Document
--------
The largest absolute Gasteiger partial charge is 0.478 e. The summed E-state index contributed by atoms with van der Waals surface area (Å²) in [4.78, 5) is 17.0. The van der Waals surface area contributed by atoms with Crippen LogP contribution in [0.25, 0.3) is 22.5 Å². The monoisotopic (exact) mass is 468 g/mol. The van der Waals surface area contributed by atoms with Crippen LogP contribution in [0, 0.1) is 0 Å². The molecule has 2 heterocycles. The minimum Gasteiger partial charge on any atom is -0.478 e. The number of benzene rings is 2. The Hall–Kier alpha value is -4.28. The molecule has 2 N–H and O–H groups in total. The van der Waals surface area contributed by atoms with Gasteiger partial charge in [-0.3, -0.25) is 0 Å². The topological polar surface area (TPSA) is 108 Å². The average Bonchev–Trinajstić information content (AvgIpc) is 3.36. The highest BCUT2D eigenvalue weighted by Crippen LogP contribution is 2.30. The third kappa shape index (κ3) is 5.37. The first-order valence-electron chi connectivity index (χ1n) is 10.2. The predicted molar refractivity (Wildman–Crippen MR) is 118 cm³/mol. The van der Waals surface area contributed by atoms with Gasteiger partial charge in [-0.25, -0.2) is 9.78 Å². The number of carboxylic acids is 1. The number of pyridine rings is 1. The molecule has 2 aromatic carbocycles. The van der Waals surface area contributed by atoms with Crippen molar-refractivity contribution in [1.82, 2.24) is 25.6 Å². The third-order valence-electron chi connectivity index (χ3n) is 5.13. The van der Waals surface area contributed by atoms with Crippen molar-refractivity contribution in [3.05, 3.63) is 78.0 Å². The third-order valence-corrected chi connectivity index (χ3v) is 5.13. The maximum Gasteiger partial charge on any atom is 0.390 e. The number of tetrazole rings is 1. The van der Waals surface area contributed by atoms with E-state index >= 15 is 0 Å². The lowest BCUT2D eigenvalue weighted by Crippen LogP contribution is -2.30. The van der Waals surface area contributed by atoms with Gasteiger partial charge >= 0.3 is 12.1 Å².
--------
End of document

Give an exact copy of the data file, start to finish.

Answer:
The largest absolute Gasteiger partial charge is 0.478 e. The summed E-state index contributed by atoms with van der Waals surface area (Å²) in [4.78, 5) is 17.0. The van der Waals surface area contributed by atoms with Crippen LogP contribution in [0.25, 0.3) is 22.5 Å². The monoisotopic (exact) mass is 468 g/mol. The van der Waals surface area contributed by atoms with Crippen LogP contribution in [0, 0.1) is 0 Å². The molecule has 2 heterocycles. The minimum Gasteiger partial charge on any atom is -0.478 e. The number of benzene rings is 2. The Hall–Kier alpha value is -4.28. The molecule has 2 N–H and O–H groups in total. The van der Waals surface area contributed by atoms with Gasteiger partial charge in [-0.3, -0.25) is 0 Å². The topological polar surface area (TPSA) is 108 Å². The average Bonchev–Trinajstić information content (AvgIpc) is 3.36. The highest BCUT2D eigenvalue weighted by Crippen LogP contribution is 2.30. The third kappa shape index (κ3) is 5.37. The first-order valence-electron chi connectivity index (χ1n) is 10.2. The predicted molar refractivity (Wildman–Crippen MR) is 118 cm³/mol. The van der Waals surface area contributed by atoms with Gasteiger partial charge in [-0.25, -0.2) is 9.78 Å². The number of carboxylic acids is 1. The number of pyridine rings is 1. The molecule has 2 aromatic carbocycles. The van der Waals surface area contributed by atoms with Crippen molar-refractivity contribution in [1.82, 2.24) is 25.6 Å². The third-order valence-electron chi connectivity index (χ3n) is 5.13. The van der Waals surface area contributed by atoms with Crippen molar-refractivity contribution in [3.05, 3.63) is 78.0 Å². The third-order valence-corrected chi connectivity index (χ3v) is 5.13. The maximum Gasteiger partial charge on any atom is 0.390 e. The number of tetrazole rings is 1. The van der Waals surface area contributed by atoms with E-state index >= 15 is 0 Å². The lowest BCUT2D eigenvalue weighted by Crippen LogP contribution is -2.30. The van der Waals surface area contributed by atoms with Gasteiger partial charge >= 0.3 is 12.1 Å².